PTI government’s mini-budget presented on 18 September was a golden opportunity for the new government to come out with bold new policy measures so as to usher in an era of progress and prosperity in accordance with the promises of naya Pakistan. Unfortunately, the new government miserably failed in the first test that it faced in the management of the economy. Instead of rapid economic growth, the mini-budget portends economic slowdown. Instead of improving the plight of the masses, it carries the message of growing hardships for them through higher indirect taxes. There are no new measures in the mini-budget to eliminate or reduce the wasteful current expenditure of the government. Contrary to the slogans of PTI, it also appears that the new government will continue the past policies of reliance on internal and external loans to meet its budgetary deficit, which will remain at a high level, thus, further increasing the burden of the public debt. In fact, a close look at the PTI’s mini-budget shows that the naya Pakistan is just old Pakistan under new wrappings.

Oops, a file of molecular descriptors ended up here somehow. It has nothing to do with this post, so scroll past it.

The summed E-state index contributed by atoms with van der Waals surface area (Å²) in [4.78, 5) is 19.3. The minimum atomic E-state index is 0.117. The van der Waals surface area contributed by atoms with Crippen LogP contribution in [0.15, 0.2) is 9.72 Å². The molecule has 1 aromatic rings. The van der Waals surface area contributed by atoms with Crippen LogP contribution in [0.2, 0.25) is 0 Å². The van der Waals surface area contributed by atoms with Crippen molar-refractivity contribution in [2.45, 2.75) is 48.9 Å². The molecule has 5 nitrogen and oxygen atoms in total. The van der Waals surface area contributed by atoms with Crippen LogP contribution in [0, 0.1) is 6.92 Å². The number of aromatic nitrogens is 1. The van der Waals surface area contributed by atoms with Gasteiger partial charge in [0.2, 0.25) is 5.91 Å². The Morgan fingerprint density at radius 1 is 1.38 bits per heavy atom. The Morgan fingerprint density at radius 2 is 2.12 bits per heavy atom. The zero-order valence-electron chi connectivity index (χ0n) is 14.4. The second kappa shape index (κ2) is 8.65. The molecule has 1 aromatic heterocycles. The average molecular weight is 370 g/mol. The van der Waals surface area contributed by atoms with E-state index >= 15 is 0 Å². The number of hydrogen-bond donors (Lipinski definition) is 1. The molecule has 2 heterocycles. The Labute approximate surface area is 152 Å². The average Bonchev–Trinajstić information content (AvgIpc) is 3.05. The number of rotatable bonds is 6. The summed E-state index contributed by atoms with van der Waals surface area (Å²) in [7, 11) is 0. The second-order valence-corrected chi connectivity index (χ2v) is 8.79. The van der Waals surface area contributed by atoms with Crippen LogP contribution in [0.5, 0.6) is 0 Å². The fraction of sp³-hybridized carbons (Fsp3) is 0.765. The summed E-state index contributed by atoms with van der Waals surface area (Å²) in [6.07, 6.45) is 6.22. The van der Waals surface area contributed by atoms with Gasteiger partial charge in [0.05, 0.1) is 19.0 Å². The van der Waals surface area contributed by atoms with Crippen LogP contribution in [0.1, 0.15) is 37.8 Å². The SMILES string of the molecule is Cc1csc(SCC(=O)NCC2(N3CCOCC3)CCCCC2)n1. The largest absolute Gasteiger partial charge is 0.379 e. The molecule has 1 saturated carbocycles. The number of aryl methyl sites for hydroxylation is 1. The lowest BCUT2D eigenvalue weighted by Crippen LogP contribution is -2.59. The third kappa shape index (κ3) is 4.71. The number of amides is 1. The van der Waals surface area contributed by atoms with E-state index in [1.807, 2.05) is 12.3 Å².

When the PTI government took over the reins of power at the Centre, it faced several daunting challenges on the economic side. One of them was the huge gap between the federal government’s projected net revenues amounting to Rs.3070 billion as against total current and development expenditure estimated to be Rs.5246 billion for the year 2018-19, according to the budget approved under the preceding PML (N) government. The second challenge was on account of the unsustainable current account deficit primarily because of the country’s low level of exports and rapidly growing imports. The current account deficit shot to a record high of $17.99 billion (5.7% of GDP) at the end of the last fiscal year as against $12.44 billion a year earlier. The third challenge confronting the present PTI government was the low GDP growth rate which was not enough to put Pakistan on the road to rapid progress and prosperity, alleviate poverty, or create enough jobs for its growing workforce. Pakistan’s GDP growth rate did increase to 5.8% in 2017-18 from 3.7% in 2012-13 under the PML (N) government. Still it was far below the GDP growth rate of over 7% achieved by India in recent years or the desirable GDP growth rate of 9%.